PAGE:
And that's just one example among many of how the trade up, trade up mentality of Wall Street causes people to do stupid things economically. It's all funny money and has little to do with real goods and services.

At least that's my opinion. It would probably make real economists roll their eyes, but I don't care.

kuanyin333 said...

You're a wonderful political blogger. Wish I could have the same ability to vent as you do! Now my partner and you could really have fun because he's the venter type! :-)

Anyways...just wanted to drop by and wish you aloha because I haven't done so in awhile.

Norma said...

What's outrageous is the Congress had a contract with these AIG people and are now acting surprised.

Utah Savage said...

This is a great piece, well structured and ending with Krugman who is breaking my heart. I so want Krugman to be part of the solution, working with the administration to craft policy. But...

You sure have a terrific following my dear. But then you're a terrific thinker and writer.

Dr. Zaius said...

It's funny that the media is all consumed with the rich and wealthy, when everyone else is either out of a job or fighting in Iraq or Afghanistan.

libhom said...

I think we should be outraged at the things you think we should be outraged at and the things you say we shouldn't. There is so much to be angry about these days.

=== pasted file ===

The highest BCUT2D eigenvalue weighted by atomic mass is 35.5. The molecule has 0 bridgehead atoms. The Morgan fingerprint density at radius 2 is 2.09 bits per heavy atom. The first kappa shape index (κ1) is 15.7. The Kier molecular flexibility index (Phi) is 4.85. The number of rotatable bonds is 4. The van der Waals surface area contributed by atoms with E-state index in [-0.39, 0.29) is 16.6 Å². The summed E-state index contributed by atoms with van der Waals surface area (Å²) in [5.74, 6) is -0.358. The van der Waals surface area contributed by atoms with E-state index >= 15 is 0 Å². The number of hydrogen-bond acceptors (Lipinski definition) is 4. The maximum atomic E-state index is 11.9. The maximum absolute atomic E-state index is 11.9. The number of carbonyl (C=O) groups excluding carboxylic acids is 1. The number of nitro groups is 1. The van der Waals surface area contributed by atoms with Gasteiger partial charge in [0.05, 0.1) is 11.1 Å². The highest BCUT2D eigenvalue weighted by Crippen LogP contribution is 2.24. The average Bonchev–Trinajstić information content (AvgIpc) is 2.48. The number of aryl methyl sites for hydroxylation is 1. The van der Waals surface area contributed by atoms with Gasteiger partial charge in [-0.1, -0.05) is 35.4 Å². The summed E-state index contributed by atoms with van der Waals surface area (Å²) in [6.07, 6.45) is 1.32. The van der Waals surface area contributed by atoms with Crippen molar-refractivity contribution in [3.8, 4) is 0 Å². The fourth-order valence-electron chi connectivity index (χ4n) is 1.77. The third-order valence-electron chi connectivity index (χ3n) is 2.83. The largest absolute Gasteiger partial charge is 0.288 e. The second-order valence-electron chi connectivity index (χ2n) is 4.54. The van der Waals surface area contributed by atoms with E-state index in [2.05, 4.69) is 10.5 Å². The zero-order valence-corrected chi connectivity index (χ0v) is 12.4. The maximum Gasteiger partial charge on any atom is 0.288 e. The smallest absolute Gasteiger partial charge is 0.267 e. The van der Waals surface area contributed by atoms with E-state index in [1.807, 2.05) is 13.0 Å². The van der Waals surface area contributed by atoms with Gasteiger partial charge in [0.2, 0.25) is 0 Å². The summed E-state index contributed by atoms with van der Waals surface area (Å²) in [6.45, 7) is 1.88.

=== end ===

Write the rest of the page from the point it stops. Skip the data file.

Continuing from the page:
libhom said...

Utah Savage: I think people on the left should be giving Obama a lot more grief. His wishy washy centrism isn't cutting it.

Distributorcap said...

tarp, AIG, bonuses, credit default swaps, securities, hedge funds, compensation, golden parachutes

what does it matter - the american people - with their obsession with such 'important' things as Britney, brangelina, american idol, gay marriage, octomom, runaway brides, dead blondes, anna nicole - you name it

anything but watching how we were robbed blind for years by the repubs (and some complicit dems) and wall st

we actually thought it was great when cameron diaz got 20 million for a movie -- you mean she wouldnt be so great if she got 18? money became the golden calf of worship -= not deeds like peace, education, and caring.